Volcano and Geothermal Tourism in Japan – Examples from Honshu and Hokkaido
Introduction Hokkaido is the most northerly of Japan’s main islands and is the country’s wild frontier, a volcanic tourism destination that contains the newly listed world heritage Shiretoko Peninsula (complete with thermal waterfalls), many hot springs and active volcanoes, and a developing domestic and international geotourism. As a whole, there are 108 active volcanoes in Japan, and Hokkaido is host to 19 of these. The Japan Meteorological Agency (JMA) defines active volcanoes as those that have erupted in the past 10,000 years or currently have fumarolic activity, and is continuously monitoring the activities of 20 of these using seismic and visual observations. These more active volcanoes are listed in Tables 10.1 and 10.2 below, and include Meakandake, Tokachidake, Tarumae, Usu, Hokkaido-Komagatake, Azuma, Adatara, Bandai, Nasu, Kusatsu-Shirame, Asama, Ontake, Izu-Tobu, Izu-Oshima, Miyakejima, Kuju, Aso, Unzen, Kirishima and Sakurajima. The other volcanoes are surveyed regularly but not continuously by the JMA. If some abnormal phenomena are detected, temporal observation stations are installed and the data are continuously monitored by the JMA. Temporal observation is also carried out at Iwatesan, Akita-Komagadake, Fuji, Satsuma-Iwojima, Kuchinoerabujima and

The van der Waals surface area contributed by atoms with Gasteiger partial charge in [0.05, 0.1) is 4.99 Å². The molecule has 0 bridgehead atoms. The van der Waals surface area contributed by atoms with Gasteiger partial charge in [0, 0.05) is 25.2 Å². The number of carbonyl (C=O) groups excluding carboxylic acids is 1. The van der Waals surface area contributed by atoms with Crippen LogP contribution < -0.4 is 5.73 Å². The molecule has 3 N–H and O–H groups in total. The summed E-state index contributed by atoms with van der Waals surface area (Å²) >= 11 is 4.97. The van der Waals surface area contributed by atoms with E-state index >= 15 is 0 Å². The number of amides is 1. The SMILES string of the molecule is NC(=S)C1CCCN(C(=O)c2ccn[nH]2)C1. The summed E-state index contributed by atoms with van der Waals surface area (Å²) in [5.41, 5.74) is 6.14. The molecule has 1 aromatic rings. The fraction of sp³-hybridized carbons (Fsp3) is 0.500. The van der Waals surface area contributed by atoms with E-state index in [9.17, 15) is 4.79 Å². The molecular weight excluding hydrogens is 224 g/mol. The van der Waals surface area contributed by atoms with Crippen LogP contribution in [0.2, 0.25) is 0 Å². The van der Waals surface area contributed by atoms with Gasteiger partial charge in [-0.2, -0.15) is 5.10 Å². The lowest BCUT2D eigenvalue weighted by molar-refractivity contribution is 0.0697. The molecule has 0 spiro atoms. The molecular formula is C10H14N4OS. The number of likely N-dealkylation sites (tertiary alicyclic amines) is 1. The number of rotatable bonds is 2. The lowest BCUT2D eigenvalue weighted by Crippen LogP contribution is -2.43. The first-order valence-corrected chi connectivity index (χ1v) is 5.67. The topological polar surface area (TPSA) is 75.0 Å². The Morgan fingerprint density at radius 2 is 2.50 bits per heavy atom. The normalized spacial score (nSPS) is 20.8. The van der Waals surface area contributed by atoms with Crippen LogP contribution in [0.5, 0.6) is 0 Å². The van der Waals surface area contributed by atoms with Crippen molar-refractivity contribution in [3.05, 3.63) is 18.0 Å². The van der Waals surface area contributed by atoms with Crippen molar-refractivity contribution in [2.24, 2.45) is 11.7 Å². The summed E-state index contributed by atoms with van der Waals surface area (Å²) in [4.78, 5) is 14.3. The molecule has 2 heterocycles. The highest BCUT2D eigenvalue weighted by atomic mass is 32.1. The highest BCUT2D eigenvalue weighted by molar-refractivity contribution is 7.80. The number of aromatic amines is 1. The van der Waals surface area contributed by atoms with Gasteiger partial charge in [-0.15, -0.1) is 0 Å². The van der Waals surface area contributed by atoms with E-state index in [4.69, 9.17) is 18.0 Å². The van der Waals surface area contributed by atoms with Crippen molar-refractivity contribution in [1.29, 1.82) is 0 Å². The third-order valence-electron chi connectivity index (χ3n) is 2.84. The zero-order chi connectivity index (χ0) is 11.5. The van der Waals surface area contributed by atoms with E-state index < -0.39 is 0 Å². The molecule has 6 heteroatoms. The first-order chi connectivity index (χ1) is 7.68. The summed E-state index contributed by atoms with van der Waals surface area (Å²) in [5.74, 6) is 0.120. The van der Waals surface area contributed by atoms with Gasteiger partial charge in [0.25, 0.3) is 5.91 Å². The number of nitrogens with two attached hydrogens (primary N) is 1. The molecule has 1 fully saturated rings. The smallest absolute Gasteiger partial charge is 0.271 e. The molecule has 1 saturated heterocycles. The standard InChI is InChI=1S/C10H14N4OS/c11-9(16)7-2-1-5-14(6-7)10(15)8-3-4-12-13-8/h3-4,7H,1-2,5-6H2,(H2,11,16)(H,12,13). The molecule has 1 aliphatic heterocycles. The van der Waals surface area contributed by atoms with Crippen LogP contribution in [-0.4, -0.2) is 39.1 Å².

Suwanosejima volcanoes, in recognition that even those volcanoes in Japan that have not shown signs of activity in the recent past are merely dormant and local communities and their visitors require protection should a major event occur.